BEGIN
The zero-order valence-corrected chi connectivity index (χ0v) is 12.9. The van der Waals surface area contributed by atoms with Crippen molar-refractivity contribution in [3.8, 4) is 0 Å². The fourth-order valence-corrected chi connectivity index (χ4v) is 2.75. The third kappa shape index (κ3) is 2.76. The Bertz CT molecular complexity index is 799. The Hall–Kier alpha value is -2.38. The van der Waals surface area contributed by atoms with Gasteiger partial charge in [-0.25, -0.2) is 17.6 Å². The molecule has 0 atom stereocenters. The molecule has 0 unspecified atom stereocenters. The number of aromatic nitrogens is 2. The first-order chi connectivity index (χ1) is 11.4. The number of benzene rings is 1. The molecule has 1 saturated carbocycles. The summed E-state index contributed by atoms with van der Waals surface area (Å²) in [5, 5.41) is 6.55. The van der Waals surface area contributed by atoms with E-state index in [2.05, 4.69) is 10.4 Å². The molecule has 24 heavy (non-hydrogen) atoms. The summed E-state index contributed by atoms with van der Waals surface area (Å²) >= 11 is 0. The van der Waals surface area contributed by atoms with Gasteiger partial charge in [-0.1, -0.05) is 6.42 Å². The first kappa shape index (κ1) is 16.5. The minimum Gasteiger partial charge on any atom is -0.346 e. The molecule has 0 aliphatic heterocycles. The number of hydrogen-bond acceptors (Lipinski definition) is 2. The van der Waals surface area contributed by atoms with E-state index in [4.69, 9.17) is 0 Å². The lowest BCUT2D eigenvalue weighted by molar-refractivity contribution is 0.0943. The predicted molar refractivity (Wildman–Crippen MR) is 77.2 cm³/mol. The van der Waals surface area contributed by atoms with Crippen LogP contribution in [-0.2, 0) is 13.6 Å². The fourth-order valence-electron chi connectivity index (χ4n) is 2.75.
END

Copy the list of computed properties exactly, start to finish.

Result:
The zero-order valence-corrected chi connectivity index (χ0v) is 12.9. The van der Waals surface area contributed by atoms with Crippen molar-refractivity contribution in [3.8, 4) is 0 Å². The fourth-order valence-corrected chi connectivity index (χ4v) is 2.75. The third kappa shape index (κ3) is 2.76. The Bertz CT molecular complexity index is 799. The Hall–Kier alpha value is -2.38. The van der Waals surface area contributed by atoms with Gasteiger partial charge in [-0.25, -0.2) is 17.6 Å². The molecule has 0 atom stereocenters. The molecule has 0 unspecified atom stereocenters. The number of aromatic nitrogens is 2. The first-order chi connectivity index (χ1) is 11.4. The number of benzene rings is 1. The molecule has 1 saturated carbocycles. The summed E-state index contributed by atoms with van der Waals surface area (Å²) in [5, 5.41) is 6.55. The van der Waals surface area contributed by atoms with E-state index in [2.05, 4.69) is 10.4 Å². The molecule has 24 heavy (non-hydrogen) atoms. The summed E-state index contributed by atoms with van der Waals surface area (Å²) >= 11 is 0. The van der Waals surface area contributed by atoms with Gasteiger partial charge in [-0.1, -0.05) is 6.42 Å². The first kappa shape index (κ1) is 16.5. The minimum Gasteiger partial charge on any atom is -0.346 e. The molecule has 0 aliphatic heterocycles. The number of hydrogen-bond acceptors (Lipinski definition) is 2. The van der Waals surface area contributed by atoms with E-state index in [4.69, 9.17) is 0 Å². The lowest BCUT2D eigenvalue weighted by molar-refractivity contribution is 0.0943. The predicted molar refractivity (Wildman–Crippen MR) is 77.2 cm³/mol. The van der Waals surface area contributed by atoms with Crippen LogP contribution in [-0.2, 0) is 13.6 Å². The fourth-order valence-electron chi connectivity index (χ4n) is 2.75.